Grinz on Green Blog: Notre Dame Week
Spartan receivers get confidence boost after strong showing against Youngstown State.
Sept. 19, 2013
By Steve Grinczel, MSUSpartans.com Online Columnist | @GrinzOnGreen
EAST LANSING, Mich. ─ If dropped passes can be infectious, catching the ball should be contagious, according to Michigan State sophomore wideout Aaron Burbridge.
The Spartan receivers will see if Burbridge's theory holds water, and they onto the ball, at Notre Dame on Saturday.
Plagued by inconsistency all last season and through the early goings this year, the wideouts had a breakout performance with 16 catches in last week's 55-17 victory against Youngstown State. Only an extremely tough grader would have marked them down with a drop.
Sophomore Macgarrett Kings Jr. spurred the recovery with four catches for 61 yards and a 24-yard touchdown reception.
"We feed off of each other," said Burbridge, who had three receptions for 44 yards. "When Macgarrett makes a big play somebody else is going to come back and make a big play. Same thing with everybody else.
"We knew we could make plays. It was just a matter of time that it all clicked, but it happened. We got some confidence. No question about it."
Kings and Burbridge lead MSU in receiving with eight catches each for 99 and 80 yards, respectively. They have one touchdown between them.
"It's the young guys that have stepped up but then you look at Bennie Fowler (two for 39 and a touchdown) and Tony Lippett (four for 41) who also got a lot of quality reps and stepped up, as well," said co-offensive coordinator Dave Warner. "It's a confidence-builder for a quarterback to know that he's got a good group of receivers and guys are going to go up and make catches."
Quarterback Connor Cook is looking forward to an epidemic of receptions breaking out against the Fighting Irish.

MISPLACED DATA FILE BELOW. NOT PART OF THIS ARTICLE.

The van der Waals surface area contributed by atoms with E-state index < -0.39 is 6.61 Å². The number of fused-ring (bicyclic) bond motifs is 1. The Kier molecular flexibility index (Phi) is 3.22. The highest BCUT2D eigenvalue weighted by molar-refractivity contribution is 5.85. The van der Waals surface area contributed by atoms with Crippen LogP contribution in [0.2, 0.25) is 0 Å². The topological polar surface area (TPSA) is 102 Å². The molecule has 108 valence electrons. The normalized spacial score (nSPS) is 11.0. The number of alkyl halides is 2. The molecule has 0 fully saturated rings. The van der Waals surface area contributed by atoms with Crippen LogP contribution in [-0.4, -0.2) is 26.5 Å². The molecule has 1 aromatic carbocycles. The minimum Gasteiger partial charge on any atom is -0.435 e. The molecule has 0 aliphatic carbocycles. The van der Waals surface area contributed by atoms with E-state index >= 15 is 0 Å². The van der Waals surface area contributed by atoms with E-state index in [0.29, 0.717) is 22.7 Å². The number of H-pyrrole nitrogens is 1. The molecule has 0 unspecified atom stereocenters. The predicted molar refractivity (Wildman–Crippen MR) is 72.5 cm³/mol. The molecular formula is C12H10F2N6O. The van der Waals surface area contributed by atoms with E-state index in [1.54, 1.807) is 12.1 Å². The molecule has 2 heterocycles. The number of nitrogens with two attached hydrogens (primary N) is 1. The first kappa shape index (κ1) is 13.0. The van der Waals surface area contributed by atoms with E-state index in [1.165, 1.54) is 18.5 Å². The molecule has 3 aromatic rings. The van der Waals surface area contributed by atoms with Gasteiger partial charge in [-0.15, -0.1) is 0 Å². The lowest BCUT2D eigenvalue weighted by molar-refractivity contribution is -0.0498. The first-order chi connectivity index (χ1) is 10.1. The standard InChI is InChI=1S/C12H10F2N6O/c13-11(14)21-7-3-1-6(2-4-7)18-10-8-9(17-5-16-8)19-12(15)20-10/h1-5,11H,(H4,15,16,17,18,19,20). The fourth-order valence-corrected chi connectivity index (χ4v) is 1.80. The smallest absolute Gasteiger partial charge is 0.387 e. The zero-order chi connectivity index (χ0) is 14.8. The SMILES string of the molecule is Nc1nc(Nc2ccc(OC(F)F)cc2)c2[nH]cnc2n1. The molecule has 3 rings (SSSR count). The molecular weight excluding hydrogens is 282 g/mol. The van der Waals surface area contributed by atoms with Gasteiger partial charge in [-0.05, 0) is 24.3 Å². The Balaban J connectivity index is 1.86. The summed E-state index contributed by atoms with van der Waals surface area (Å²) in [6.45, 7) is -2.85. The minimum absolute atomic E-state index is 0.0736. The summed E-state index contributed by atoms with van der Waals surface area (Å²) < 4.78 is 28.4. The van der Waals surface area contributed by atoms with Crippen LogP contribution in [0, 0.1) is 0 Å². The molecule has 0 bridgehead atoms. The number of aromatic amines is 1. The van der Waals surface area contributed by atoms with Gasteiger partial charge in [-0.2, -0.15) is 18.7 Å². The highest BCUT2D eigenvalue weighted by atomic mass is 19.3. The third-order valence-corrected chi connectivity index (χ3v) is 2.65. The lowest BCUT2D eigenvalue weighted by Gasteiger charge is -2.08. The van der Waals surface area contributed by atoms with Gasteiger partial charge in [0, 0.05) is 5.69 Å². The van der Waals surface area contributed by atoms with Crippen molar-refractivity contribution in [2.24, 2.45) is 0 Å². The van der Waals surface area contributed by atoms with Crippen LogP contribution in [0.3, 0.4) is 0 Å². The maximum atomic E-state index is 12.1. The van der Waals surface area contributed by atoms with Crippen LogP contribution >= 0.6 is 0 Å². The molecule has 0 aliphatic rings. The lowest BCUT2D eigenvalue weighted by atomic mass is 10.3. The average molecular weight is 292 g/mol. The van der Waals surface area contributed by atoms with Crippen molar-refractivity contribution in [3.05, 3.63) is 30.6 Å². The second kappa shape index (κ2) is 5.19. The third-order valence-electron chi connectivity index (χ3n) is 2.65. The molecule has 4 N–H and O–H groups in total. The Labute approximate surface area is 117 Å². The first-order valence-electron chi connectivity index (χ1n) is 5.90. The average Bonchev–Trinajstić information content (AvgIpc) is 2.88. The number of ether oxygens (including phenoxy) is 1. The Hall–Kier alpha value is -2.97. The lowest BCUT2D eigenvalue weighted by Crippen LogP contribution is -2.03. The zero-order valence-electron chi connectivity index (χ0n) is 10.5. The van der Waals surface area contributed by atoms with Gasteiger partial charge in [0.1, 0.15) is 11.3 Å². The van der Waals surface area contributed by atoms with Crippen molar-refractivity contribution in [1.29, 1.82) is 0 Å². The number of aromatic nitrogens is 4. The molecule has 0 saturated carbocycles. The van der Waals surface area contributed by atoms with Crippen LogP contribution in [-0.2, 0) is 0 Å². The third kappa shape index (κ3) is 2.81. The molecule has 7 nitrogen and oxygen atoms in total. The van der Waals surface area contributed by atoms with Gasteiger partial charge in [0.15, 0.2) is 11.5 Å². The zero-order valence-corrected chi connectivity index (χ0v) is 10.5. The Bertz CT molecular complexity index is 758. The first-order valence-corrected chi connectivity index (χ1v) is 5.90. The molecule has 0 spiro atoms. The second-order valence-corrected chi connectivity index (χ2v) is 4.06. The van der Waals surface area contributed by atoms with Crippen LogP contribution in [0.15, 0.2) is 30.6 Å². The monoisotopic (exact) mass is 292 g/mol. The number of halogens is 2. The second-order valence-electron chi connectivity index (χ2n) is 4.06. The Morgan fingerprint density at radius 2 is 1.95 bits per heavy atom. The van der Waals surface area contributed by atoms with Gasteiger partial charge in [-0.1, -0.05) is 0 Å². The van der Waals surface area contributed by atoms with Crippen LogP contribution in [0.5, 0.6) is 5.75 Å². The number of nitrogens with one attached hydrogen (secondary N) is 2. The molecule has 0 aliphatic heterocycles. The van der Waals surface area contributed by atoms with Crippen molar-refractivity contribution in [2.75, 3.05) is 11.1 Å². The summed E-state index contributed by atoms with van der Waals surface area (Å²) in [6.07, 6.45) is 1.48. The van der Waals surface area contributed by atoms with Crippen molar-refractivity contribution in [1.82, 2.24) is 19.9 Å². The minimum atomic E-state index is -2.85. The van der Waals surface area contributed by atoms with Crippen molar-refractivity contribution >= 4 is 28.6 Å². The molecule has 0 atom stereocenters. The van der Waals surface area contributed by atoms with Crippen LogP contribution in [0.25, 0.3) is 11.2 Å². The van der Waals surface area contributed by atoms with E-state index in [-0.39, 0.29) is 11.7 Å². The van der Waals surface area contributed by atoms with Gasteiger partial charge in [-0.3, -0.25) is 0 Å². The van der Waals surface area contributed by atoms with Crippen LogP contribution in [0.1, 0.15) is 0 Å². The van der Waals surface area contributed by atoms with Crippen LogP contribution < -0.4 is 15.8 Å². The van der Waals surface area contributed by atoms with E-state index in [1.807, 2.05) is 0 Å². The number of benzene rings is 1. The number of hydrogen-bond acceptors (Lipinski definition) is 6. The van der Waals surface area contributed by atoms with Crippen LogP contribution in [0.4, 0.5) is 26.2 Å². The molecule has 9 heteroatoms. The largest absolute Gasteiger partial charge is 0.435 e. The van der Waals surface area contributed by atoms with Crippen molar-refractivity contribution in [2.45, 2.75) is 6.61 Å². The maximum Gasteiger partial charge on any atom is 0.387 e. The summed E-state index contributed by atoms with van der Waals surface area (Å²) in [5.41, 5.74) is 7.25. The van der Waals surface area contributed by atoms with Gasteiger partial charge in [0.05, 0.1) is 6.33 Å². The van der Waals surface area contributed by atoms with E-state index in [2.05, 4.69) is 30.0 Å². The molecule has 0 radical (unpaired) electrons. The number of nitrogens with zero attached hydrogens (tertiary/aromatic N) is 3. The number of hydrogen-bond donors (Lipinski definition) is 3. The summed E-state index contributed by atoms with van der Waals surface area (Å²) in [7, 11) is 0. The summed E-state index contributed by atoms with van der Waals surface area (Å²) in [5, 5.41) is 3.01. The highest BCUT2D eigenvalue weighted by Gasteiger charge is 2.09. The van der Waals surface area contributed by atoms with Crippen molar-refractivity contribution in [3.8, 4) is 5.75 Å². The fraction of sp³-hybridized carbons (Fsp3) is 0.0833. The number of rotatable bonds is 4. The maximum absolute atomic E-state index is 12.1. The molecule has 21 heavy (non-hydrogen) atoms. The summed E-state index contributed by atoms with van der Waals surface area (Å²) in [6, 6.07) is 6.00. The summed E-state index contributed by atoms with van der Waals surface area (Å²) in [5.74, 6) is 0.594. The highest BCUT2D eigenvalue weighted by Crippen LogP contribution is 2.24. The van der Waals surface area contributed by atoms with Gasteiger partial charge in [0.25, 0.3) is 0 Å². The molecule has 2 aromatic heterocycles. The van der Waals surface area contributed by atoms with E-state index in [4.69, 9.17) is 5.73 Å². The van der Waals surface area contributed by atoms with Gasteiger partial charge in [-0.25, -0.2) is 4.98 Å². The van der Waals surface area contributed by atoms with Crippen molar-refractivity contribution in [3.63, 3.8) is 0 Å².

"I just want to see our wideouts have a game like they did against Youngstown State," he said. "I would throw a simple hitch and guys would turn that into six (points). I threw a simple drag route and guys would catch it and run for another 30 yards.
"Notre Dame has a very talented secondary, and the coverage will be a little bit tighter, and my throws will have to be better, but I know our guys are capable of making plays."
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With the distractions of a highly publicized quarterback competition behind him, Cook is free to zero in on the task at hand in his second career start and first on the road.
"It's kind of like last week when (head coach Mark Dantonio) said this is my game to take over earlier in the week," Cook said. "It's the same mindset going into Notre Dame. It's our first away game, and in a hostile environment like that you've to be focused and locked-in every single second on every single play in practice.
"It definitely feels different just because we're playing an opponent like Notre Dame with the athletes they have on defense and the environment they have in South Bend. And I'm feeling different with the confidence level from the game we had last week with guys making plays on all sides of the ball.